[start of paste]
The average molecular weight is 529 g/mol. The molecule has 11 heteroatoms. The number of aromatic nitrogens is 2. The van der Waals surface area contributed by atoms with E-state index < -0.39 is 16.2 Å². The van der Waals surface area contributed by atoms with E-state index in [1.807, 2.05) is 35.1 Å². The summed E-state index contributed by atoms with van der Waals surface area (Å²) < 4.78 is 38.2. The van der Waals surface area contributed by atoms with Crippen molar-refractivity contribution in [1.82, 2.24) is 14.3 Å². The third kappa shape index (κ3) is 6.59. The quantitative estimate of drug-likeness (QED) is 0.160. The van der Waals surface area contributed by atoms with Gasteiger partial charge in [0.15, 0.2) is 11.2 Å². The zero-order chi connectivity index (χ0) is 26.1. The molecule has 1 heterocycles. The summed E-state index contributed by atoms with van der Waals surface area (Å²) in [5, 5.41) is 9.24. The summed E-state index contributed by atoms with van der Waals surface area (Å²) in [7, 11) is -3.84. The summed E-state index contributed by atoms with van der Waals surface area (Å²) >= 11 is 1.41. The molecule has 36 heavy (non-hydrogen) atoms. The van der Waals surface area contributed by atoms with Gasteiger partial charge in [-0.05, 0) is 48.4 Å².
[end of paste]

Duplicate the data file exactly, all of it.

The average molecular weight is 529 g/mol. The molecule has 11 heteroatoms. The number of aromatic nitrogens is 2. The van der Waals surface area contributed by atoms with E-state index < -0.39 is 16.2 Å². The van der Waals surface area contributed by atoms with E-state index in [1.807, 2.05) is 35.1 Å². The summed E-state index contributed by atoms with van der Waals surface area (Å²) < 4.78 is 38.2. The van der Waals surface area contributed by atoms with Crippen molar-refractivity contribution in [1.82, 2.24) is 14.3 Å². The third kappa shape index (κ3) is 6.59. The quantitative estimate of drug-likeness (QED) is 0.160. The van der Waals surface area contributed by atoms with Gasteiger partial charge in [0.15, 0.2) is 11.2 Å². The zero-order chi connectivity index (χ0) is 26.1. The molecule has 1 heterocycles. The summed E-state index contributed by atoms with van der Waals surface area (Å²) in [5, 5.41) is 9.24. The summed E-state index contributed by atoms with van der Waals surface area (Å²) in [7, 11) is -3.84. The summed E-state index contributed by atoms with van der Waals surface area (Å²) >= 11 is 1.41. The molecule has 36 heavy (non-hydrogen) atoms. The van der Waals surface area contributed by atoms with Gasteiger partial charge in [-0.05, 0) is 48.4 Å².